(1) Take two flasks 'A' and' B'. (2) Place some wet cotton wool at the bottom of both the flasks. (3) Place some soaked seeds of pea in flask A and an equal number of boiled or dead seeds in flask B. Add some carbolic acid to flask B to prevent the growth of bacteria on dead seeds. (4) Cork the flasks and keep them undisturbed for few days. (5) After few days, the seeds in flask A will have germinated and the seeds in flask B do not show any signs of germination. (6) The gases in each of the flasks are then tested by removing the cork and tilting the flask over a test tube containing limewater and then shaking up the test tube. (7) The expected CO2 present in flask A will turn limewater milky showing that germinating seeds give out CO2, while the gas in flask B will show no effect on limewater.
(c) Experiment demonstrating that germinating seeds can respire even in total absence of air.
(1) Take few soaked and peeled off pea seeds and push them into the mouth of a test tube filled with mercury and inverted in a beaker of mercury. The seeds will float to the top and will be completely surrounded by mercury. (2) After few days, the level of mercury falls and the presence of some gas in the test tube can be detected. (3) Add some KOH to the test tube. The gas present in the test tube will be absorbed and the level of mercury will again rise showing that the gas was CO2. Hence, we can prove that germinating seeds respire even in the total absence of air.
How do the following structures help in respiration in plants?
(a) Lenticels _____________
(b) Stomata _____________
(c) Root hairs ____________
(a) Lenticels help the stem to participate in respiration.
(b) Stomata help the leaves to participate in respiration.
(c) Root hairs help the roots to participate in respiration.
The following two chemical reactions are supposed to indicate a certain process occurring in the green plants under two different conditions:
(a) C6H12O6 + 6O2 6CO2 + ____ + 38 ATP
(b) C6H12O6 _____ + 2CO2 + 2 ATP
(i) Fill in the blank in each reaction.
(ii) Name the process represented by the two reactions.
(iii) What are the conditions under which the two reactions (a) and (b) are occurring respectively?
(i) (a) 6H2O (b) C2H5OH
(ii) (a) Aerobic respiration; (b) Anaerobic respiration
(iii) Reaction (a) can be completed only in the presence of oxygen, while reaction (b) can be completed in the absence of oxygen.
The following diagram refers to an apparatus which is used to demonstrate a physiological process:
(a) What is the purpose of keeping potassium hydroxide solution in test tubes X and Y?
(b) Why has the coloured water risen in tubing 1?
(c) What is the purpose of keeping boiled peas soaked in a disinfectant in test tube Y?
(d) Name the biological process which causes the above rise.
(e) Define the biological process shown in the experiment.
(a) Potassium hydroxide solution is kept in test tube X and Y to check the presence of CO2, as KOH can absorb CO2, if it is produced.
(b) When the process of respiration takes place in test tube X, the O2 present in the test tube is consumed. The CO2 produced due to respiration is absorbed by the KOH present in the test tube. Hence, a space is developed due to consumption of oxygen and hence, the coloured water rises in tubing 1.
(c) In test tube Y, boiled peas soaked in disinfectant are kept because the boiled seeds are dead and cannot respire. Therefore, the process of respiration does not take place in test tube Y.
(d) Respiration is the cause of the above rise.
(e) The catabolic process of releasing energy from simple sugars for carrying out life processes is called respiration.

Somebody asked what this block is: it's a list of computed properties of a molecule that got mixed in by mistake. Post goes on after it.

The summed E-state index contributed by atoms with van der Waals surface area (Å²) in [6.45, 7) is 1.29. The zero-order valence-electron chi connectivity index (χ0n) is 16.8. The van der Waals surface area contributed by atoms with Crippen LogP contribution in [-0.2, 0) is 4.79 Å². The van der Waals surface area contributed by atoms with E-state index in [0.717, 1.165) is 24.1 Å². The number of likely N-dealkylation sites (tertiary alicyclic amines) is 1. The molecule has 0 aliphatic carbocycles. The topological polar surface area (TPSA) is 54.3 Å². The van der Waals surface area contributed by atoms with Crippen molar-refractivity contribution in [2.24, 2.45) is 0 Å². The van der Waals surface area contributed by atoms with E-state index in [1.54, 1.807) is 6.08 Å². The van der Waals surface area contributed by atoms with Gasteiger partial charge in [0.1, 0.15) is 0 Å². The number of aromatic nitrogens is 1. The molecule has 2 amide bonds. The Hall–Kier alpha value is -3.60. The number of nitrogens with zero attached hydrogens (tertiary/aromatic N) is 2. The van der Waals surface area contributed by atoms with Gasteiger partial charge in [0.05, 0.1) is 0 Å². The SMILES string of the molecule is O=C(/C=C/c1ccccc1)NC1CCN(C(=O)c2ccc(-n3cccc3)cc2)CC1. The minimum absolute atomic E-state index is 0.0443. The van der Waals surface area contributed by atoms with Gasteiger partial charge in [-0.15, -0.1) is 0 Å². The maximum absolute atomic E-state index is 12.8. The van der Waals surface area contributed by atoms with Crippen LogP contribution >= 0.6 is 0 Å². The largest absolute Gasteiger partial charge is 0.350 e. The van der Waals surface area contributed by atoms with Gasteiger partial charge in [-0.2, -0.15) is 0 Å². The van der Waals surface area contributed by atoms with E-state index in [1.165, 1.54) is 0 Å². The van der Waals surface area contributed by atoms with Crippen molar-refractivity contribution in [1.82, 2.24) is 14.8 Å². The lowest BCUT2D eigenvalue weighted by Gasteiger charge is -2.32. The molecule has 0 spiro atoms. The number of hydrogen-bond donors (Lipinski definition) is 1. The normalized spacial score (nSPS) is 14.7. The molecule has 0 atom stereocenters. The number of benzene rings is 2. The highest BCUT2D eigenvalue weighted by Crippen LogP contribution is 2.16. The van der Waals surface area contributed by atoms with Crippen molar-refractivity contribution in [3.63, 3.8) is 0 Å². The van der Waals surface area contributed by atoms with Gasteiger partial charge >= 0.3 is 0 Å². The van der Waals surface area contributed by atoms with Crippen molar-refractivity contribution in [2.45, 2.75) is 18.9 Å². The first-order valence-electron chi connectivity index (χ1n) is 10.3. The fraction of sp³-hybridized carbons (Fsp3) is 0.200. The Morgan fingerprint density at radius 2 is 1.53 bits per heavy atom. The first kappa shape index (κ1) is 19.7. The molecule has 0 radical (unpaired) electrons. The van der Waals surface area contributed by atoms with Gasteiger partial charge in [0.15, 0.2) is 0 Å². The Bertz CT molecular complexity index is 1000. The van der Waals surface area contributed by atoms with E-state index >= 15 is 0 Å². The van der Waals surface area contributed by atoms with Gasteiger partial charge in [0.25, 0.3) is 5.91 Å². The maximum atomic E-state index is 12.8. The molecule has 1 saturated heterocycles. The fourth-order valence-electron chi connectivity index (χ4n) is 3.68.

Given below is a set of six experimental set-up (A-F), kept in this state for about 24 hours.
(a) In how many flasks, the different plant parts have been kept under observation?
(b) What is the purpose of keeping a test-tube containing limewater in each flask?
(c) In which tube/tubes the limewater will turn milky?
(d) What is the purpose of the set-up F?
(e) What conclusion can you draw from this experiment?
(a) Five flasks (A-E) are having different plant parts for observation.
(b) Limewater absorbs CO2 present in the flasks. If CO2 is produced, limewater turns milky.
(c) All the five flasks (A-E) containing plant parts will show respiration and thus, the tubes containing limewater will turn milky. The flask F does not contain any plant part. So, there is no respiration and hence, there is no change.
(d) Set-up F acts as a control for the experiment, where all the conditions are similar except for the plant part, which is missing.
(e) It can be concluded from this experiment that CO2 is produced during respiration.
In order to study and prove a particular physiological process in plants, the following experiment was set up. Study the same and then answer the questions that follow:
(a) Name the physiological process being studied.
(b) What is the function of soda lime in the bottle 'A' and why is limewater placed in bottle 'B'?
(c) What change would you expect to observe in bottle 'D'?
(d) Represent the physiological process named in (a) above in the form of a chemical equation.
(e) In order to obtain accurate results, the bottle 'C' should be covered with a black cloth. Why?
(f) If bottle 'C' was fitted with a 3-holed rubber stopper and a thermometer was introduced in such a way that its bulb reaches close to the germinating seeds, what would you observe? Why?
(a) The experiment was set up to study that CO2 is given off from living plant material which performs respiration.
(b) Soda lime is kept in bottle 'A' so as to check the (presence of) passage of CO2 present in bottle 'B'. This is because soda lime has a tendency to absorb CO2 present in air.
The limewater present in bottle 'B' shows that no CO2 is entering bottle C with the air passing through bottle C.
(c) The bottle 'D' having limewater will show that CO2 is produced due to respiration taking place in bottle 'C' having germinating seeds in it. Due to the CO2 produced in bottle C, the limewater turns milky, which passes through bottle 'D'.
(d) C6H12O6 + 6O2 6CO2 + 6H2O + 38ATP (Energy)
(e) The bottle 'C' when covered with black cloth will have no scope for photosynthesis. Hence, only the process of respiration can be observed.
(f) By introducing a thermometer in bottle 'C', the change in temperature is checked or observed. If respiration takes place, there will be a rise in temperature and if there is no rise in temperature, no respiration occurs. Therefore, a three-holed rubber stopper and a thermometer were introduced.